From a feed the broker sets up: So far, so good…as long as it’s only that broker’s listings.
By crawling that broker’s site: At most MLS’s this is strictly verboten.
Most of the first few pages contained only listings from Realogy brands Coldwell Banker and Century 21. Since Realogy has been fairly open of late with distributing their inventory online — e.g. with Trulia — it is possible that Dothomes has an agreement with Realogy, though I have not heard such news.
A few pages later I see a few listings from my ex-Broker Alain Pinel Realtors. Now the warning bells sound. Unless things have changed dramatically since I left a few months ago, Alain Pinel would never ever distribute its listings to a non-IDX site — Trulia being the exception (probably because Sami is such a sweet talker!)
My prediction: tragically, Dothomes will be forced fairly quickly to adopt an alternate and legal listings acquisition strategy: either MLS-by-MLS, or broker-by-broker.
Tags: Alternative business models
, Century 21
, Coldwell Banker
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Tags: * Export · Business models · Industry · MLS
Trulia! Zillow! … and now Roost! Where do they come up with these names?
Roost, a new startup in the increasingly crowded real estate search space, launched last week to a cacophony of commentary from the re.net. Joel Burslem covered its feature set, its performance, and noted that Roost has the complete MLS inventory because it gets its listings from MLS’s, albeit indirectly. Greg Swann fawned over its business model and complete inventory.
If I understand Roost’s business model correctly, it intends to make money in a way that’s clever, unique, and possibly
illegal non-MLS-compliant. [1/30/08 update: I've been thinking about my choice of words, and "illegal" is definitely not the word I should have used. "Illegal" is mugging somebody, or stealing something. What Roost is doing is 100% legal and above-board. It may -- and I emphasize may -- be viewed by some as being non-MLS-compliant.]
The unique aspect of its business plan: it offers brokerages the opportunity to sponsor search results and get the resulting click-throughs to their own site. A search in Sacramento, for instance, reveals that the current sponsor is Sacramento heavyweight Lyon Real Estate.
The first three listings I see are from VM Group, Gold Financial Services, and Prudential CA Realty, all clearly identified in compliance with Sacramento’s Metrolist MLS services.
Here’s the tricky bit…if you want more information, you click on “View Details on Featured Broker’s Site.” When you do that for, say, the Prudential listing, you get information about the Prudential listing on the Lyon Real Estate site:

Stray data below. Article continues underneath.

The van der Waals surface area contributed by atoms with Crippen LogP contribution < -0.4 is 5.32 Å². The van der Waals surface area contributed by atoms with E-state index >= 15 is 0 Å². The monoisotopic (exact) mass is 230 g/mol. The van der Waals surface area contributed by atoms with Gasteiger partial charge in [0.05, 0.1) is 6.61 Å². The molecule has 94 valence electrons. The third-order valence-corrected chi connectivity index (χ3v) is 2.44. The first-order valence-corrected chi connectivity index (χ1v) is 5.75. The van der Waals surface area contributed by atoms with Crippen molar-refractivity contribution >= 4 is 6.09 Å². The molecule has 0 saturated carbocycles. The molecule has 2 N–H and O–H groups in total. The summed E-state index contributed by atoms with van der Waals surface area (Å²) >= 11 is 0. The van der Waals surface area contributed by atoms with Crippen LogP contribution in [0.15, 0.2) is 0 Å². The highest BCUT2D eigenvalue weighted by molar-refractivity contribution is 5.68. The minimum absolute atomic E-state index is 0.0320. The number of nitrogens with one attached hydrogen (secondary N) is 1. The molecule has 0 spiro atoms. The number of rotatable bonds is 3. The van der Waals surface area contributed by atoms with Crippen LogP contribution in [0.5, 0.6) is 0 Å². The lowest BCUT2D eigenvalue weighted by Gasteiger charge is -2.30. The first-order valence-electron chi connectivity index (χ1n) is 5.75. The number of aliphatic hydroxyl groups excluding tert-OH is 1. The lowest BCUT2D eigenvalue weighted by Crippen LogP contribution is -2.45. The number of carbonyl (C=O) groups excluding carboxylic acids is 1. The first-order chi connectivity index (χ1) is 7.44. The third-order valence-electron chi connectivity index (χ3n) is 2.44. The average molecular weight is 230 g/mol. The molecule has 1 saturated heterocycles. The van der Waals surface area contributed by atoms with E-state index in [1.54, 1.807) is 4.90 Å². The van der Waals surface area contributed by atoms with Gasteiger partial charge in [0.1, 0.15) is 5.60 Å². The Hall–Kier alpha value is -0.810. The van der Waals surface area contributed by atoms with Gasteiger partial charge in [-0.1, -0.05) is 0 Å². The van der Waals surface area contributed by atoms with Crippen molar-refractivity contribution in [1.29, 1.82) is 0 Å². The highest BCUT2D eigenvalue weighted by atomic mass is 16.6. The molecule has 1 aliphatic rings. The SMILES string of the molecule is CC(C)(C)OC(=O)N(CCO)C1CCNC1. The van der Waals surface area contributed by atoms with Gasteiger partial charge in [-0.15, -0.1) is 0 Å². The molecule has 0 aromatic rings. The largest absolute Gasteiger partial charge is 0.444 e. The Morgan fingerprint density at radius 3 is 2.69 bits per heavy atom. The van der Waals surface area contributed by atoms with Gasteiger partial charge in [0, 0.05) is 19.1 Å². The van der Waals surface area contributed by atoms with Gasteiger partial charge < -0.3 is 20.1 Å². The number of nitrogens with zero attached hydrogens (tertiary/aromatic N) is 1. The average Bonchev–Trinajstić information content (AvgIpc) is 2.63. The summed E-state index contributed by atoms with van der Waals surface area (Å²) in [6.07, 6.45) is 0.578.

This sleight-of-hand is accomplished through a too-clever-by-half url manipulation, much to subtle to be noticed by the average consumer, but apparently kosher enough to pass muster from the Sacramento MLS — at least for now. What if Prudential gets upset that the click-through on one of their listings on a public MLS-ish site goes through to one of its competitors?
Here’s how (I believe) Roost and Lyon defend themselves: Look at the url. When you search in Sacramento, you’re not actually using the Roost site at all; you’re actually using the Lyon site (GoLyon.com). For as long as Lyon is the sponsoring broker, the search is being conducted at golyon.roost.com — a (sub)domain under the control of Lyon Real Estate — and hence in compliance with those silly old arcane MLS rules.
Watch what happens when you go back to the site. In my case, I ran another search, and this one was sponsored by Intero. Same results, same look and feel, but the search is now running at InteroRealEstateIDX.com…and sure enough, the click-through goes to Intero’s own site.
Very, very clever. I really like this part of their business model, for reasons I’ve explained before: The current real estate business model heavily favors the listing side of the equation, and I’ve been clamoring to the likes of Zillow and Trulia to think about buy-side advertising offerings. If I’m a small brokerage in Sacramento, and I currently only have, say, 5 listings, I could decide to spend, say, $5000 sponsoring X number of real estate searches in that market. The number one bait that still seems to draw eyeballs in real estate is listings, listings, listings, and if I don’t have many of my own, why not leverage those of my competitors?
Now for the questions of MLS